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Planetary egg cells

A region of a mouse ovary with oocytes at various stages of maturity.

Oocytes – the cells that will become egg cells – are formed before birth. They form in the ovary and remain there for a long time: up to 50 years in the case of humans and several months in mice, all the while retaining their ability to combine with a sperm cell to give rise to a young organism. In response to hormones, a number of oocytes periodically grow and develop, culminating in the ovulation usually of one egg in humans and multiple eggs in mice.

This image shows a region of a mouse ovary that has been cleared – a process by which the optical properties of usually opaque tissue samples are modified to render them transparent. Without light being absorbed or scattered, it becomes possible to image samples in greater detail. This image shows oocytes at various stages of maturity. Their dimensions range from 10 to 50 micrometres (thousandths of a millimetre).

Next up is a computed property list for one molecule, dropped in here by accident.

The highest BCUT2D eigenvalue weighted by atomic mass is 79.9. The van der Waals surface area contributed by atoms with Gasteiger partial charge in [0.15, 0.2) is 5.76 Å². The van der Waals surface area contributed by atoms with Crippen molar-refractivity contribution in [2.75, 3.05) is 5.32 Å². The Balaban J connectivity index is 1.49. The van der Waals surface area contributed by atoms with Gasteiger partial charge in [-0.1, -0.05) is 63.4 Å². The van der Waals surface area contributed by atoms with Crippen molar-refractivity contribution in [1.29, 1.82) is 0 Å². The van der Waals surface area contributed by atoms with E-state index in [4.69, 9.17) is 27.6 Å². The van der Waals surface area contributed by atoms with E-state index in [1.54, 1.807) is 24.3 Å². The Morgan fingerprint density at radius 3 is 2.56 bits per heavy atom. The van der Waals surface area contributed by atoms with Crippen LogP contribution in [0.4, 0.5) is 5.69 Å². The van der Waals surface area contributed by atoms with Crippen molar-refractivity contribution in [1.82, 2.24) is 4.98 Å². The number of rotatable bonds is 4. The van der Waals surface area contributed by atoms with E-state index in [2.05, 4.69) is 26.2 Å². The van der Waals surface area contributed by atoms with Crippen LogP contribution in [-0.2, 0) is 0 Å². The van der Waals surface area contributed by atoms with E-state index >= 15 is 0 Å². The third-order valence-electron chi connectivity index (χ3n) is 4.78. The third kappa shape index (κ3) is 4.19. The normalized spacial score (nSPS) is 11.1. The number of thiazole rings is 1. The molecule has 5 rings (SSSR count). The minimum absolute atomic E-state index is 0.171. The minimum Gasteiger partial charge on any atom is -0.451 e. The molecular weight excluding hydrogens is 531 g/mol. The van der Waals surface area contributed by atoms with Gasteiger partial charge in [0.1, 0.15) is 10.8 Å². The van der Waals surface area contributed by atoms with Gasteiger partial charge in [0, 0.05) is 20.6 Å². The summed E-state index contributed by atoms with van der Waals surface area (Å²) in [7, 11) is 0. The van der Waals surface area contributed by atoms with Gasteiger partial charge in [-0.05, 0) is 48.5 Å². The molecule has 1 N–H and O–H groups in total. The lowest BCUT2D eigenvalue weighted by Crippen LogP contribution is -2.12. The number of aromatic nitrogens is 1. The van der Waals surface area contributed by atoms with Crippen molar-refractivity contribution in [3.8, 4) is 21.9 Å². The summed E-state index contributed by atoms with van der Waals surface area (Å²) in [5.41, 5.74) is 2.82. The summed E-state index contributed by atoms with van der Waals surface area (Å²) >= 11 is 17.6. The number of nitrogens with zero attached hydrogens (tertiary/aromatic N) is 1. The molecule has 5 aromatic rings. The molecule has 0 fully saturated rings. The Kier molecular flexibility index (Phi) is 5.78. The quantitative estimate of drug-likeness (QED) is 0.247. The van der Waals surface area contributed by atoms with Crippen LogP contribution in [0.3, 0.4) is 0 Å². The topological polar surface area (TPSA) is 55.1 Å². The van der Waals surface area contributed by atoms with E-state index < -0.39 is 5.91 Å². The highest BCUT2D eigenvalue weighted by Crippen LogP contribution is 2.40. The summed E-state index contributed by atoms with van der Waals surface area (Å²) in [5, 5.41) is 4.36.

To take this image, Arturo D’Angelo in Elvan Böke’s lab at the Centre for Genomic Regulation (CRG) used the MuVi SPIM microscope in the Mesoscopic Imaging Facility at EMBL Barcelona.

Credit: Arturo D’Angelo/CRG; Montserrat Coll Lladó/EMBL Barcelona.

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Tags: mesoscopic imaging facility, mouse ovary, muvi spim, oocyte, spotlight

Picture of the week

As evocative as a constellation of planets, these egg cells within a mouse ovary are at different stages of maturity.

By  Luca Tancredi Barone

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